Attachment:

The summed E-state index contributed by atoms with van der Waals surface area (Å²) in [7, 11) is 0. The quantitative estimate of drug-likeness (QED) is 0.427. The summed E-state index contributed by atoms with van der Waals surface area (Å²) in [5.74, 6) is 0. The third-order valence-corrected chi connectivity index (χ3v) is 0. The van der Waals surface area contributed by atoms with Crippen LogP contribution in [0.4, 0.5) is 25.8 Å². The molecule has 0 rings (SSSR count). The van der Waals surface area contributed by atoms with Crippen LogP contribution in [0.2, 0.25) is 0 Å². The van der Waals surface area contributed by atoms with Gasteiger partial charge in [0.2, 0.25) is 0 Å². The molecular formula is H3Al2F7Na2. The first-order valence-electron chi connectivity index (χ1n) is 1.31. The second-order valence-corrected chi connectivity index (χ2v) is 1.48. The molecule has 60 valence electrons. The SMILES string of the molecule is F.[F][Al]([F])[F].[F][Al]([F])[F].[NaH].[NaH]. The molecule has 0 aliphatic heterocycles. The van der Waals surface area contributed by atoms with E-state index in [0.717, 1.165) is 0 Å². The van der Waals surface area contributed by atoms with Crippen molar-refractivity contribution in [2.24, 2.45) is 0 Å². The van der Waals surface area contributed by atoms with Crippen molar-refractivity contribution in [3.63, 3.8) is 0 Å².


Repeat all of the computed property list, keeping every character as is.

The summed E-state index contributed by atoms with van der Waals surface area (Å²) in [7, 11) is 0. The quantitative estimate of drug-likeness (QED) is 0.427. The summed E-state index contributed by atoms with van der Waals surface area (Å²) in [5.74, 6) is 0. The third-order valence-corrected chi connectivity index (χ3v) is 0. The van der Waals surface area contributed by atoms with Crippen LogP contribution in [0.4, 0.5) is 25.8 Å². The molecule has 0 rings (SSSR count). The van der Waals surface area contributed by atoms with Crippen LogP contribution in [0.2, 0.25) is 0 Å². The van der Waals surface area contributed by atoms with Gasteiger partial charge in [0.2, 0.25) is 0 Å². The molecular formula is H3Al2F7Na2. The first-order valence-electron chi connectivity index (χ1n) is 1.31. The second-order valence-corrected chi connectivity index (χ2v) is 1.48. The molecule has 60 valence electrons. The SMILES string of the molecule is F.[F][Al]([F])[F].[F][Al]([F])[F].[NaH].[NaH]. The molecule has 0 aliphatic heterocycles. The van der Waals surface area contributed by atoms with E-state index in [0.717, 1.165) is 0 Å². The van der Waals surface area contributed by atoms with Crippen molar-refractivity contribution in [2.24, 2.45) is 0 Å². The van der Waals surface area contributed by atoms with Crippen molar-refractivity contribution in [3.63, 3.8) is 0 Å².